On this Father’s Day, I would like to share a story about my father, who survived communist China.
My father was born in 1938, in a small village in Sichuan, China. His dad, a smart man who helped villagers write court papers, had some land but had to sell everything to treat his disease. When his dad died, my father was 2 years old and the youngest of six children. My grandmother, left alone to work two jobs in order to feed her children, developed a serious infection after being bitten by a dog. Because she had no money for her medical treatment, she too died. My father was orphaned at 6 years old.
None of my father’s older siblings were able to care for him. Thus, dad was adopted by his uncle, a very nice man but very poor. His uncle was unable to send my father to school, and instead had him work on the farm every day in order to help him earn his keep.
My father grew tough, learning to defend himself with dignity when village kids tried to bully him. A very strong teenager, his work ethic had earned him an excellent reputation. During Chairman Mao’s “Great Leap Forward” campaign, my father was recruited to work for a huge state-owned steel enterprise in Chongqing. A few years later, he was transferred to Chengdu, where he met my mother. They were married after obtaining their respective work unit leaders’ permission. I was the first child of three, born two years before the start of the “Cultural Revolution.”
My memories began in an employer-provided eight-family housing complex with a shared courtyard. Our family of five lived in two small rooms with dirt floors and used an outdoor kitchen built by my dad. There was no plumbing or heating. Eight families in the complex shared one water pump and one bathroom (a hole in the ground). My parents worked full time six days per week. We were issued food coupons in order to buy pork, rice, sugar, and wheat. My parents’ positions were too low to get milk powder coupons. My parents struggled to feed the family and pay for our schooling (the schools were not free under Mao’s China).
I remember my father getting up early each morning to take a public bus to work. Once, he was almost run over and killed by a bus after fighting to get on it. After that, he bought a used bike to ride to work instead of struggling to get on to crowded buses.
He was a very good worker and popular with his colleagues, but not with his communist bosses. He had too much pride to submit to authoritarian and corrupt bosses who wanted to control him. He fought them all the time when they were not being fair and treating him like a lower-class person. His bosses conspired to get rid of him by sending him to work 19 hours away by train; but my father refused because he could not leave his children and my mother, who now was always sick at home. It was common in China back then for families to live separately after an employer sent you away to another job.
Due to my father’s refusal, party officials forced him to retire while in his late 40s. My father had to find something else to do to support us. He wanted to start a bicycle repair business, but local government regulations prevented him because he was a “retired worker,” even though his retirement income was too little to keep us fed.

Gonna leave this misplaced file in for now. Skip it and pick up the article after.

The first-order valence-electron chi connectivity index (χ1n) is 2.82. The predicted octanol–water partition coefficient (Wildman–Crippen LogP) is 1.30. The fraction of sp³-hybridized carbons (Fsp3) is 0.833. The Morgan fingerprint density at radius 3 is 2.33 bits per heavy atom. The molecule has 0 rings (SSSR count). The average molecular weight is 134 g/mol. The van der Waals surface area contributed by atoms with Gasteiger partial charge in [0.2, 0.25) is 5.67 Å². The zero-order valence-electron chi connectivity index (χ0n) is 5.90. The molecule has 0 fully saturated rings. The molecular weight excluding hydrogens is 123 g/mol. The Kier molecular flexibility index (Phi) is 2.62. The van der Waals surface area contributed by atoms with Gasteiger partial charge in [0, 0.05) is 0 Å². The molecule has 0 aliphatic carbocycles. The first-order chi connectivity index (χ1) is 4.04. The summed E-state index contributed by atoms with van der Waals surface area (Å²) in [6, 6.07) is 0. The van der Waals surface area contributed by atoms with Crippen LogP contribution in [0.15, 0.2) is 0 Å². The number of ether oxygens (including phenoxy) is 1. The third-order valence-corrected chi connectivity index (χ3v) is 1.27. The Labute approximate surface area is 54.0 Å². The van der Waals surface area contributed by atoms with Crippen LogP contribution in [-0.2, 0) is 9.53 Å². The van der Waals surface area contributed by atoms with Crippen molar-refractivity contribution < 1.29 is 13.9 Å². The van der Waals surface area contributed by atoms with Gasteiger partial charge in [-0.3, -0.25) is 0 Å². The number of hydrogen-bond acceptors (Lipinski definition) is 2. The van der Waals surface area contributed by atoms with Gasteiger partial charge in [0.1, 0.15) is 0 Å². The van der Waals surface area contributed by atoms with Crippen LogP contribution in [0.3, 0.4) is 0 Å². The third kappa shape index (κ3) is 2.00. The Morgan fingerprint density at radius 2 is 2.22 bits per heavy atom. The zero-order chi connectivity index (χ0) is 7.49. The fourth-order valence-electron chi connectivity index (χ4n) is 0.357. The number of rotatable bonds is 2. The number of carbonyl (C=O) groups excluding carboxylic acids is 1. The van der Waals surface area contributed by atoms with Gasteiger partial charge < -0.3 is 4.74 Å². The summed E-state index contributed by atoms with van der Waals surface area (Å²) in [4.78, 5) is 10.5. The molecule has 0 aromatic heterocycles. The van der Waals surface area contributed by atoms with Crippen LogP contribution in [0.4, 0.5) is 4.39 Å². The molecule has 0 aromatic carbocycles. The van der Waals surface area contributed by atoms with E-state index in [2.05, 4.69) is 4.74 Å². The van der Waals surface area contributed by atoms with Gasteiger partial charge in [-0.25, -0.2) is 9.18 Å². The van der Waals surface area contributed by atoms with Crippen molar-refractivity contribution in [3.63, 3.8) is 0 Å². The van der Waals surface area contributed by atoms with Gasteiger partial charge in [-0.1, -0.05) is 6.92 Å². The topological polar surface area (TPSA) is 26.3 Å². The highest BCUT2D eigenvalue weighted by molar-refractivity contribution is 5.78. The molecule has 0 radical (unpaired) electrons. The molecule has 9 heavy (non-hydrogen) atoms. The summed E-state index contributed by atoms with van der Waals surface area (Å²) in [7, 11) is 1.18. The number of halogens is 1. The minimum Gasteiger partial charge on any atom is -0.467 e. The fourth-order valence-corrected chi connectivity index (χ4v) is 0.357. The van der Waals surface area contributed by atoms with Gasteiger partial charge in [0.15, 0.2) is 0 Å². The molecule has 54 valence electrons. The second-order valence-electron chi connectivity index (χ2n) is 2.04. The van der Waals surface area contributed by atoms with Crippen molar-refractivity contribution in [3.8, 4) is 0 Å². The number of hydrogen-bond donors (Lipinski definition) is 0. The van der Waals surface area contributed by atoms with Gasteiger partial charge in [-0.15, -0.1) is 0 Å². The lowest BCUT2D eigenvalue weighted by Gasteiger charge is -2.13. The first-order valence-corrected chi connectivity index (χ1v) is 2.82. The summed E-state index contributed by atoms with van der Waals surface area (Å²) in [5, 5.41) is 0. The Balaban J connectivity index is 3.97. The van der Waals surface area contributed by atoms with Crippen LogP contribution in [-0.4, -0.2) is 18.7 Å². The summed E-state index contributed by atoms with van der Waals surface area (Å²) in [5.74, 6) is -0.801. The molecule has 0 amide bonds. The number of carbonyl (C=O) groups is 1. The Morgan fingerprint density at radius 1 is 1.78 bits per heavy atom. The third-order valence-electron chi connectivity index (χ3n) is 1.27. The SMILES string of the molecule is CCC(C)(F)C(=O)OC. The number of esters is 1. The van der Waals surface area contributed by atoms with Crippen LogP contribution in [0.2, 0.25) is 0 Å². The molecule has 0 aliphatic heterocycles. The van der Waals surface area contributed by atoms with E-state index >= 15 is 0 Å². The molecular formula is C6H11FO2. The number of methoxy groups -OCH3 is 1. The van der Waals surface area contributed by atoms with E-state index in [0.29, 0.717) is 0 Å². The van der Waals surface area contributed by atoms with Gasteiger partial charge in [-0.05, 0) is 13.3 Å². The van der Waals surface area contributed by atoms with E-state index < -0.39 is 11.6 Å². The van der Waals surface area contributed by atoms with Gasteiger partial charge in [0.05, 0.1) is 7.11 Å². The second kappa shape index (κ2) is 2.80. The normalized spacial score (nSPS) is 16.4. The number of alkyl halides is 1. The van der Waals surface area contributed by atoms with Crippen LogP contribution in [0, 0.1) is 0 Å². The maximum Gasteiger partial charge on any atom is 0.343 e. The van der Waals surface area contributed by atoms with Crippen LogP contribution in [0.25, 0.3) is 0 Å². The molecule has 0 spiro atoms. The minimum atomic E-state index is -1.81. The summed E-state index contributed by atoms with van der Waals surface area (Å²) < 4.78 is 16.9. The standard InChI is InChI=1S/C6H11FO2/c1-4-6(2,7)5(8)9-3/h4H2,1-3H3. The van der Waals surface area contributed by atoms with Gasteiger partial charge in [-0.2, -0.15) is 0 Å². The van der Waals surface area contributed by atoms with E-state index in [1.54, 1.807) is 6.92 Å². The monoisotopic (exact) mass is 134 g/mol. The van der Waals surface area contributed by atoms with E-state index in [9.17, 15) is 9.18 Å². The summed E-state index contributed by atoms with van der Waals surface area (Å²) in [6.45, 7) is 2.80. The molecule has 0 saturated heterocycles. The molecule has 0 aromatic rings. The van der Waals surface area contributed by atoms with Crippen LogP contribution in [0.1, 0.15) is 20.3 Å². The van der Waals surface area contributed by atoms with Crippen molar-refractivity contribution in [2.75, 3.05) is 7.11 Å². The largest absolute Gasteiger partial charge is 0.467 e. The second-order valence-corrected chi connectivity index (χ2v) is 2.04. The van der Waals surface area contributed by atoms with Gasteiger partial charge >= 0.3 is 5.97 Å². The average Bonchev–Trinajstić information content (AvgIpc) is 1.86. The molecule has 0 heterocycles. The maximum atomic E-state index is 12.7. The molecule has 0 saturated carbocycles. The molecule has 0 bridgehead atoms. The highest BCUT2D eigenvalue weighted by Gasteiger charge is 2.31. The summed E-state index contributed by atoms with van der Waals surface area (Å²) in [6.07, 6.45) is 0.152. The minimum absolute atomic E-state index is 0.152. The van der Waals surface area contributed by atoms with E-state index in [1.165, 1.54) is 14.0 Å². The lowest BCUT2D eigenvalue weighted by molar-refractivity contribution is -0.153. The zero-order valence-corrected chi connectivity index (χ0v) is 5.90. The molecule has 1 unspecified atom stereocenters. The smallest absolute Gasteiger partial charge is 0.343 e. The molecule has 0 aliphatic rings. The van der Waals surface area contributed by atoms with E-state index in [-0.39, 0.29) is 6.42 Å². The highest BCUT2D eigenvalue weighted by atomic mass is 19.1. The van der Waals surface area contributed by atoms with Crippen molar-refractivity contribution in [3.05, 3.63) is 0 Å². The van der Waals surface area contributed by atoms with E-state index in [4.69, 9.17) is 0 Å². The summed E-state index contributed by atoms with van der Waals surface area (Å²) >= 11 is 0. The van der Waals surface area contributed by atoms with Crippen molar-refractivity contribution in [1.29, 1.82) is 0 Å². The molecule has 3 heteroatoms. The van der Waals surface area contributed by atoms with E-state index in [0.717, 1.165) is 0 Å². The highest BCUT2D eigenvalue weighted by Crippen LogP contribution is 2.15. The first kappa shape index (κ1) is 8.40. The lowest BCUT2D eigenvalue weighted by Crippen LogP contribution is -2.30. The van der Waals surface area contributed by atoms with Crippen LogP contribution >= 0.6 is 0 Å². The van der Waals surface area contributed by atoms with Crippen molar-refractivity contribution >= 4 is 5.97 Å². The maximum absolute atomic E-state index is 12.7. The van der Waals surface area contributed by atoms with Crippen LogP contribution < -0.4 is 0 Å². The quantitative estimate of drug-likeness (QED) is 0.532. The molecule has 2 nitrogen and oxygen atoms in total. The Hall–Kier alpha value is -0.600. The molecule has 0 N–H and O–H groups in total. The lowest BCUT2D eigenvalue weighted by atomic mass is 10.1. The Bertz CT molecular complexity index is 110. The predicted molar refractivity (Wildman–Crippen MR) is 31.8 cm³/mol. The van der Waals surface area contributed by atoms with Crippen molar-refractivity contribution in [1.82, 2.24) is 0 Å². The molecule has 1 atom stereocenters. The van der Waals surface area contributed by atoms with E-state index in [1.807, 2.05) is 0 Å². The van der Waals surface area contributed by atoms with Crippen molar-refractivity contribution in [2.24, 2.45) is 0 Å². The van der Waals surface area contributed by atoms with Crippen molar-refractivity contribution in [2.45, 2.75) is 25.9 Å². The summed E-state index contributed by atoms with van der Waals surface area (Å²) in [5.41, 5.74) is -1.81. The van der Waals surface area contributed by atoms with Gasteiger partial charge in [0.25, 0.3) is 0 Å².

My father decided to work illegally at night transporting people by tricycle. A few times, after being caught without a license, the police confiscated his tricycle and fined him, but he would just borrow money and start all over again. He was robbed multiple times, but he couldn’t report it to police because he was working illegally. One time, while he was fighting to protect his hard-earned cash, a robber hit him and broke his nose. But no matter what bad thing happened to him, he always moved on and didn’t even think about bribing a government official to get his license, which was the norm. His strong moral code wouldn’t allow him to.
Without my father’s hard work and perseverance, our family could not have survived poverty and I could not have finished college. I was so grateful for my father’s sacrifice that, after becoming a law school faculty member, I sent half of my salary to my parents. Later, I helped my family finally pay off all their debts after I moved to the United States.
I brought my father to the United States in 1995. Here he worked in a local Chinese restaurant for a few years, where his boss greatly appreciated his work ethic. My dad became a U.S. citizen a few years ago, and he was so happy because he loves America. Today, he and my mom live in Colorado with my brother Ming and his family. He is old and frail now, with some serious medical issues, but he is well taken care of.
My father is a man of integrity and human dignity. Even the evil system of communism could not kill his spirit. He never asked for anything except respect and to be free to make his own way in life to provide for his family.
Thank you, dad, for your love, sacrifice, perseverance, and hard work. Even though you are not an educated dad, a rich dad, a powerful dad, or a dad with connections, you taught me how to live with dignity even in harsh conditions. You are an extraordinary human being in my eyes. I love you very much and happy Father’s Day.
Lily Tang Williams
Chinese immigrant from the People’s Republic of China; American citizen by choice
Educator and professional speaker
Views expressed in this article are the opinions of the author and do not necessarily reflect the views of The Epoch Times.